At Late Night, Seth Meyers focused on Trump's "post-election funk as the blue wave that put Democrats in charge of the House keeps getting bigger." He made special note of how some of the House Democrats Trump has mocked for two years will soon have power to investigate his government and personal finances. "Damn," he said, Rep. Maxine Waters (D-Calif.) "can subpoena his tax returns, his bank records — hell, she can subpoena the results of his IQ test."

"Trump knows that he'll be held accountable for his actions for the first time in two years, and as a result he's panicking," Meyers said. Watch that and his delightful cue-card incident below. Peter Weber

12:10a.m.

Just because you're paranoid doesn't mean they aren't after you. In a recently unsealed court filing, a U.S. federal prosecutor in Virginia inadvertently disclosed that WikiLeaks founder Julian Assange has been charged with an undisclosed crime, The Washington Post reported Thursday night. Hours earlier, The Wall Street Journal reported that U.S. prosecutors are increasingly confident about indicting Assange and prosecuting him in U.S. court.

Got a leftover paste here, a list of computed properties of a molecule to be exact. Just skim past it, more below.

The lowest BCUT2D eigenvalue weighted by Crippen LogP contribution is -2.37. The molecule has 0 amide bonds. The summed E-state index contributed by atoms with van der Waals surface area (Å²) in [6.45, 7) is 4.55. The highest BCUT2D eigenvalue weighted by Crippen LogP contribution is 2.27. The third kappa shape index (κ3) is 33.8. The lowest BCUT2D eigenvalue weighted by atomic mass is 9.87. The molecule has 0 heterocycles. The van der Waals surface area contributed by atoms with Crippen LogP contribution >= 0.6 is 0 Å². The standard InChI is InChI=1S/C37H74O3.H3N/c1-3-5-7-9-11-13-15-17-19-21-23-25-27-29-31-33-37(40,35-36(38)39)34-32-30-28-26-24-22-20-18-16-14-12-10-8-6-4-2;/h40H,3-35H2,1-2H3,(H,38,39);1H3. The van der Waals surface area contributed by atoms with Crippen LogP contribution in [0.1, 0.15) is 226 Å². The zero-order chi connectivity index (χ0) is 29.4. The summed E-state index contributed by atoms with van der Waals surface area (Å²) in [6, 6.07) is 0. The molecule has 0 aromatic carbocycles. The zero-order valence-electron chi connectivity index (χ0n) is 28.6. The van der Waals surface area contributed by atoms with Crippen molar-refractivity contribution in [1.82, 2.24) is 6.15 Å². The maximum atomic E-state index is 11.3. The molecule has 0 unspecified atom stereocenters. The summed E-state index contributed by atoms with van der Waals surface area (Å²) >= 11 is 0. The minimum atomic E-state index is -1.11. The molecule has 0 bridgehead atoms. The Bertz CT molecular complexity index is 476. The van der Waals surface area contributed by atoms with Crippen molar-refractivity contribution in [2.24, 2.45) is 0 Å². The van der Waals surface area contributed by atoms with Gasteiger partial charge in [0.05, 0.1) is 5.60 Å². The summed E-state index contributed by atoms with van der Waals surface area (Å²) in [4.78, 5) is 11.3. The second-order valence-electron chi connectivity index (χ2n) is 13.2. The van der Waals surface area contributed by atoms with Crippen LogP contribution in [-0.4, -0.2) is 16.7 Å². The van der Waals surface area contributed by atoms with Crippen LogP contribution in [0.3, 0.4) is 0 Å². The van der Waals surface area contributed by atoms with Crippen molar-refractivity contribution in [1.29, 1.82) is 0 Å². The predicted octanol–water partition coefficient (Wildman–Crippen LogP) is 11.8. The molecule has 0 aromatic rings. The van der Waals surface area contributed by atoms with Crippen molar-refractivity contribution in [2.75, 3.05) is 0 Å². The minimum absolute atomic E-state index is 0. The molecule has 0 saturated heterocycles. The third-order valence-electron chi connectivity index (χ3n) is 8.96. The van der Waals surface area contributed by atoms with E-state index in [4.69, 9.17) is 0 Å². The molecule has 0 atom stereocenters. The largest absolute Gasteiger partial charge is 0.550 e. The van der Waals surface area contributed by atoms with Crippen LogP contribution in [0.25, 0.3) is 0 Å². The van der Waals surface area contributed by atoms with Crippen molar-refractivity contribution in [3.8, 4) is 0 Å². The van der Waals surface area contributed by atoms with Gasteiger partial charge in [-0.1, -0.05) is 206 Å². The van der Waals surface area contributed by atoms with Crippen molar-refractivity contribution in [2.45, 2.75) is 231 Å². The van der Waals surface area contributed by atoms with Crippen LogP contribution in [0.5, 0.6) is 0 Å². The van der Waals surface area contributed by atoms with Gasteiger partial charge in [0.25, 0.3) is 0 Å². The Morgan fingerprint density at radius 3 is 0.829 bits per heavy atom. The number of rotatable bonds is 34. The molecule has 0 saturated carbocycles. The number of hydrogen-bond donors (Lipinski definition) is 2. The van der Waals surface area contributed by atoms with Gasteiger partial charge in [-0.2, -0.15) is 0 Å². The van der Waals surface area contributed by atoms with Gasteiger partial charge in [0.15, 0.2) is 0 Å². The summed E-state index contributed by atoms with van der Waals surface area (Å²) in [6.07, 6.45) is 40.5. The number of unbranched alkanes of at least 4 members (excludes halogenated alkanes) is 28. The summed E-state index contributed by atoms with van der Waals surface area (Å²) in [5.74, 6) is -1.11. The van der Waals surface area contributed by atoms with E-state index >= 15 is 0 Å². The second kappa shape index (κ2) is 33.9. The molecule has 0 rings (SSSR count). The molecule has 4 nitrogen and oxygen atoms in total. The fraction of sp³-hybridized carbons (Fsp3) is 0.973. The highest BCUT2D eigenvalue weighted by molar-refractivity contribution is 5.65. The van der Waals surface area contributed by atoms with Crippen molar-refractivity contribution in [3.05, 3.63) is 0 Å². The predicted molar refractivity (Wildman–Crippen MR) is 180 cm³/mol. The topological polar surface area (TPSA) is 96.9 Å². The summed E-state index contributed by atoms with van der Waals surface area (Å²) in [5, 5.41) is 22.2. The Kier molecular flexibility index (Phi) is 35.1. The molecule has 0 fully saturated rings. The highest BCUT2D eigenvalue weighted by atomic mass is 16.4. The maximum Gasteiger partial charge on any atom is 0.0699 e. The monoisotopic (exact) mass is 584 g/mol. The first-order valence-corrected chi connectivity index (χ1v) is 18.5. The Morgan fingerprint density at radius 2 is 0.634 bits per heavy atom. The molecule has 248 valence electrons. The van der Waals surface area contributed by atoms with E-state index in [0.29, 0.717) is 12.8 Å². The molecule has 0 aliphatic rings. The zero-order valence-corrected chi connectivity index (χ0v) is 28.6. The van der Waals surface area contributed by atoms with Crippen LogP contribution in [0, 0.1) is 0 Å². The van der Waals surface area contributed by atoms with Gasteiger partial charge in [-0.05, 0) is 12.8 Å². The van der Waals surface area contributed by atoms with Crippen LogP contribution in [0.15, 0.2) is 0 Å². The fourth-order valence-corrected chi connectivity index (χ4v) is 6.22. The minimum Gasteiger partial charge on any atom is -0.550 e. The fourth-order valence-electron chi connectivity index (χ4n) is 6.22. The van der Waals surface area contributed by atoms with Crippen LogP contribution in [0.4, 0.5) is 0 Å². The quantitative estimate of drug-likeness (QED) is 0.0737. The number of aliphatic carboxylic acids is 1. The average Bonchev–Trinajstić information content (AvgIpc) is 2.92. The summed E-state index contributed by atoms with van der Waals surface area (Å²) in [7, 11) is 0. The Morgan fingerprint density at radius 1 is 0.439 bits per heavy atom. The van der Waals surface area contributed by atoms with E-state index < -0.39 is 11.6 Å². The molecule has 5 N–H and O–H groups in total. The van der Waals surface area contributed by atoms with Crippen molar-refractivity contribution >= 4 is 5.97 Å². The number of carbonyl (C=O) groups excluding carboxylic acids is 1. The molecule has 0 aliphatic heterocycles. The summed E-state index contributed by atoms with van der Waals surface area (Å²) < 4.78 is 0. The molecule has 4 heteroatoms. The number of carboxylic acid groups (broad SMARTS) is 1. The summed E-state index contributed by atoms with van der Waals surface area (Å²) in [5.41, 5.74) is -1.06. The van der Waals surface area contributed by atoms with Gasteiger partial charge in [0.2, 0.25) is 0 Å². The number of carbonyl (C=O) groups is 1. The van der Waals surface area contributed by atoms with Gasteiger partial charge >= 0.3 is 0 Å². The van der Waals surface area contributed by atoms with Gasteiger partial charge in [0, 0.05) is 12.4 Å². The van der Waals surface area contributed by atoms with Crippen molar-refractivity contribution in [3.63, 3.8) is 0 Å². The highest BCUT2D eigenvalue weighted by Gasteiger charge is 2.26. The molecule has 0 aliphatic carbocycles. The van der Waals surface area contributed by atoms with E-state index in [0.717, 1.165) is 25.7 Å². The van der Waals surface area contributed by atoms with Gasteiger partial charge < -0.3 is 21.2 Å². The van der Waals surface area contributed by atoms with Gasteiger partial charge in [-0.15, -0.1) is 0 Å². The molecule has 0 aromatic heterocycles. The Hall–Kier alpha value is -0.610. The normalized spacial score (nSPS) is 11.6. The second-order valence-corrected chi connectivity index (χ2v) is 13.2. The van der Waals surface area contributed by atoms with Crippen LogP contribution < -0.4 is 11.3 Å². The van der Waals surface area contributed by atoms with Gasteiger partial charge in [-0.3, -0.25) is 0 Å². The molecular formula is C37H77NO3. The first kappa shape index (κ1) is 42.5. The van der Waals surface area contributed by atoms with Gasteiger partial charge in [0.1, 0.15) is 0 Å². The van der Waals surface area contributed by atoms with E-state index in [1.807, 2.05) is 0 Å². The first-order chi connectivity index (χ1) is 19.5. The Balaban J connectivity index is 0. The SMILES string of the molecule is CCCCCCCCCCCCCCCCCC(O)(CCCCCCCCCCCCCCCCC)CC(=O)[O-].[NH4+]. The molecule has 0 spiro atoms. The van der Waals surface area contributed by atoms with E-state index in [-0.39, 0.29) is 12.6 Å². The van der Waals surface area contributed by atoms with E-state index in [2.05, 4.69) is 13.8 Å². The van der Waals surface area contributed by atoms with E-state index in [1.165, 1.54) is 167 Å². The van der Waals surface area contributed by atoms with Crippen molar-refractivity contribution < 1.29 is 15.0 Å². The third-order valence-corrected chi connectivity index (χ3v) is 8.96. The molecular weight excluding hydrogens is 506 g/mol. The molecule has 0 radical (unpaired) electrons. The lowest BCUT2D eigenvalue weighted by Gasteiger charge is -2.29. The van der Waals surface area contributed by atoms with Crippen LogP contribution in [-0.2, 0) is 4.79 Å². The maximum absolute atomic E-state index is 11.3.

Assange was granted asylum by Ecuador, and he's been living in the country's London embassy since 2012. He has long maintained that leaving the embassy would lead to his arrest and attempted extradition to the U.S. The U.S. government has never said if it has sealed charges against Assange, but former President Barack Obama's Justice Department reportedly decided against pursuing charges on the ground that WikiLeaks is too similar to a news organization.

In the Aug. 22 filing, unsealed in late September and noticed Thursday by a sharp-eyed counterterrorism expert, Assistant U.S. Attorney Kellen S. Dwyer urged a judge to keep charges against a sex trafficking and terrorism suspect, Seitu Sulayman Kokayi, under seal because "due to the sophistication of the defendant and the publicity surrounding the case, no other procedure is likely to keep confidential the fact that Assange has been charged." The charges "need to remain sealed until Assange is arrested," Dwyer added later.